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Amniotic membrane transplantation for persistent corneal ulcers and perforations in acute fungal keratitis.
Cornea 2006; 25(5):564-72C

Abstract

PURPOSE

To report the therapeutic effect and complications of amniotic membrane transplantation (AMT) in acute fungal keratitis.

METHODS

Diagnosis of fungal keratitis was confirmed by cultures in 23 eyes of 23 patients. The indications to perform AMT were to promote reepithelialization in non-healing ulcers or to prevent corneal perforation. Antifungal agents were administered throughout the whole course of hospitalization. Repeated cultures were performed immediately before AMT. The main outcome measurements were epithelial healing rate, necessity of therapeutic penetrating keratoplasty (TPK), and persistence of infection.

RESULTS

During a mean follow-up time of 20.6 months +/- 23.22 (6-65 months) AMT was performed during the active phase of the keratitis (fungal culture was still positive) in 16 patients (69.6%), and during the inactive phase (fungal culture negative) in 7 patients (30.4%). Single-layer AMT was performed in 17 patients, and double-layer AMT was performed in 6 patients with corneal perforation and anterior chamber collapse. Complete epithelialization was observed in 12 patients (75%) in the active group and in 7 patients (100%) in the inactive group. Treatment failure requiring TPK was experienced in 4 patients (25%) in the active group. Persistent fungal keratitis was noted in 2 patients (8.7%) in that group. The final visual acuity improved in 17 cases, worsened in 2 cases, and remained unchanged in 4 cases. Twelve of the 23 eyes (52.2%) in this study preserved useful vision (20/400 and better) with or without subsequent surgeries.

CONCLUSION

AMT is effective in promoting epithelialization and preventing corneal perforations in acute fungal keratitis, and there is no risk of rejection. However, the risk of persistent or recurrent infection necessitates continued antifungal treatment and patient monitoring.

Authors+Show Affiliations

Department of Ophthalmology, Chang Gung Memorial Hospital, Taoyuan, Taiwan.No affiliation info availableNo affiliation info availableNo affiliation info availableNo affiliation info availableNo affiliation info available

Pub Type(s)

Case Reports
Journal Article

Language

eng

PubMed ID

16783145

Citation

Chen, Hung-Chi, et al. "Amniotic Membrane Transplantation for Persistent Corneal Ulcers and Perforations in Acute Fungal Keratitis." Cornea, vol. 25, no. 5, 2006, pp. 564-72.
Chen HC, Tan HY, Hsiao CH, et al. Amniotic membrane transplantation for persistent corneal ulcers and perforations in acute fungal keratitis. Cornea. 2006;25(5):564-72.
Chen, H. C., Tan, H. Y., Hsiao, C. H., Huang, S. C., Lin, K. K., & Ma, D. H. (2006). Amniotic membrane transplantation for persistent corneal ulcers and perforations in acute fungal keratitis. Cornea, 25(5), pp. 564-72.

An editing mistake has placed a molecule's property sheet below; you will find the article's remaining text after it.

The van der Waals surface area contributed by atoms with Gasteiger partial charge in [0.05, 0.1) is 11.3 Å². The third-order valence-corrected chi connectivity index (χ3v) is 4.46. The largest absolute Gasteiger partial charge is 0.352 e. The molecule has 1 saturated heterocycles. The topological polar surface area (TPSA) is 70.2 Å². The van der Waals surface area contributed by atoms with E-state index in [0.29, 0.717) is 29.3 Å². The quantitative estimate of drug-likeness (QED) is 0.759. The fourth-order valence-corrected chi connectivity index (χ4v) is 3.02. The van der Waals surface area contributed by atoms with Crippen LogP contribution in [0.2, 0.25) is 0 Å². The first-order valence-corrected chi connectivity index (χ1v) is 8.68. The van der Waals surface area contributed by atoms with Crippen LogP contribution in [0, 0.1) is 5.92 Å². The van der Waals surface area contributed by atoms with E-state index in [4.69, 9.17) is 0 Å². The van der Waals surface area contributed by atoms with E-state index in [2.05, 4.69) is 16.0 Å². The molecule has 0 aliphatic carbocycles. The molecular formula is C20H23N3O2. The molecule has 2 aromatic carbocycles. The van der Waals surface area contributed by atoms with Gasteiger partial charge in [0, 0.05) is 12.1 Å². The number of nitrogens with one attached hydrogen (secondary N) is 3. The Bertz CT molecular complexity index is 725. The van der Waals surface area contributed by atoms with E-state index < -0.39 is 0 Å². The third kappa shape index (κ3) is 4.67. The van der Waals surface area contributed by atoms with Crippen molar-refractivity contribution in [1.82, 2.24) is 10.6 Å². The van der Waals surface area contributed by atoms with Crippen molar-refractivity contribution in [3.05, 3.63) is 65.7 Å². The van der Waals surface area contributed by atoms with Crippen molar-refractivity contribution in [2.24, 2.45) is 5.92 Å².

Chen HC, et al. Amniotic Membrane Transplantation for Persistent Corneal Ulcers and Perforations in Acute Fungal Keratitis. Cornea. 2006;25(5):564-72. PubMed PMID: 16783145.
* Article titles in AMA citation format should be in sentence-case
TY - JOUR T1 - Amniotic membrane transplantation for persistent corneal ulcers and perforations in acute fungal keratitis. AU - Chen,Hung-Chi, AU - Tan,Hsin-Yuan, AU - Hsiao,Ching-Hsi, AU - Huang,Samuel Chao-Ming, AU - Lin,Ken-Kuo, AU - Ma,David Hui-Kang, PY - 2006/6/20/pubmed PY - 2006/8/4/medline PY - 2006/6/20/entrez SP - 564 EP - 72 JF - Cornea JO - Cornea VL - 25 IS - 5 N2 - PURPOSE: To report the therapeutic effect and complications of amniotic membrane transplantation (AMT) in acute fungal keratitis. METHODS: Diagnosis of fungal keratitis was confirmed by cultures in 23 eyes of 23 patients. The indications to perform AMT were to promote reepithelialization in non-healing ulcers or to prevent corneal perforation. Antifungal agents were administered throughout the whole course of hospitalization. Repeated cultures were performed immediately before AMT. The main outcome measurements were epithelial healing rate, necessity of therapeutic penetrating keratoplasty (TPK), and persistence of infection. RESULTS: During a mean follow-up time of 20.6 months +/- 23.22 (6-65 months) AMT was performed during the active phase of the keratitis (fungal culture was still positive) in 16 patients (69.6%), and during the inactive phase (fungal culture negative) in 7 patients (30.4%). Single-layer AMT was performed in 17 patients, and double-layer AMT was performed in 6 patients with corneal perforation and anterior chamber collapse. Complete epithelialization was observed in 12 patients (75%) in the active group and in 7 patients (100%) in the inactive group. Treatment failure requiring TPK was experienced in 4 patients (25%) in the active group. Persistent fungal keratitis was noted in 2 patients (8.7%) in that group. The final visual acuity improved in 17 cases, worsened in 2 cases, and remained unchanged in 4 cases. Twelve of the 23 eyes (52.2%) in this study preserved useful vision (20/400 and better) with or without subsequent surgeries. CONCLUSION: AMT is effective in promoting epithelialization and preventing corneal perforations in acute fungal keratitis, and there is no risk of rejection. However, the risk of persistent or recurrent infection necessitates continued antifungal treatment and patient monitoring. SN - 0277-3740 UR - https://www.unboundmedicine.com/medline/citation/16783145/Amniotic_membrane_transplantation_for_persistent_corneal_ulcers_and_perforations_in_acute_fungal_keratitis_ L2 - http://Insights.ovid.com/pubmed?pmid=16783145 DB - PRIME DP - Unbound Medicine ER -